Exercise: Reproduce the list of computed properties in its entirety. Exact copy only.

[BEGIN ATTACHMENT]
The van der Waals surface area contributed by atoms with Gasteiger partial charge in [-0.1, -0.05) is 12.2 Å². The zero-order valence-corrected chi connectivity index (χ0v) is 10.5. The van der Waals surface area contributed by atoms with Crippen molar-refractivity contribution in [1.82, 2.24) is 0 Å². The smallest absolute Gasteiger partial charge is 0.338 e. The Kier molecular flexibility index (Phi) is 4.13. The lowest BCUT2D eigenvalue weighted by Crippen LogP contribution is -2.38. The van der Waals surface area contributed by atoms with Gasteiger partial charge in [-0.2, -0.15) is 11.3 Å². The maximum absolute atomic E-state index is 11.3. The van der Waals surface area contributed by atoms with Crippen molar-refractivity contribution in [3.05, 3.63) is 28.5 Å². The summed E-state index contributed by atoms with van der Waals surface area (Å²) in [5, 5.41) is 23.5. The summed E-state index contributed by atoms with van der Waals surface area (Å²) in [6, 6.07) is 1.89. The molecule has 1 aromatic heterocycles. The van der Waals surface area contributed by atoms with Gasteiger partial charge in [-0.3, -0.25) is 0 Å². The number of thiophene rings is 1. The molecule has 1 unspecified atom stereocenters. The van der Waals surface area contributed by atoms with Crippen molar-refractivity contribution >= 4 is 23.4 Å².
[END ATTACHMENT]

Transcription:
The van der Waals surface area contributed by atoms with Gasteiger partial charge in [-0.1, -0.05) is 12.2 Å². The zero-order valence-corrected chi connectivity index (χ0v) is 10.5. The van der Waals surface area contributed by atoms with Crippen molar-refractivity contribution in [1.82, 2.24) is 0 Å². The smallest absolute Gasteiger partial charge is 0.338 e. The Kier molecular flexibility index (Phi) is 4.13. The lowest BCUT2D eigenvalue weighted by Crippen LogP contribution is -2.38. The van der Waals surface area contributed by atoms with Gasteiger partial charge in [-0.2, -0.15) is 11.3 Å². The maximum absolute atomic E-state index is 11.3. The van der Waals surface area contributed by atoms with Crippen molar-refractivity contribution in [3.05, 3.63) is 28.5 Å². The summed E-state index contributed by atoms with van der Waals surface area (Å²) in [5, 5.41) is 23.5. The summed E-state index contributed by atoms with van der Waals surface area (Å²) in [6, 6.07) is 1.89. The molecule has 1 aromatic heterocycles. The van der Waals surface area contributed by atoms with Gasteiger partial charge in [-0.3, -0.25) is 0 Å². The number of thiophene rings is 1. The molecule has 1 unspecified atom stereocenters. The van der Waals surface area contributed by atoms with Crippen molar-refractivity contribution >= 4 is 23.4 Å².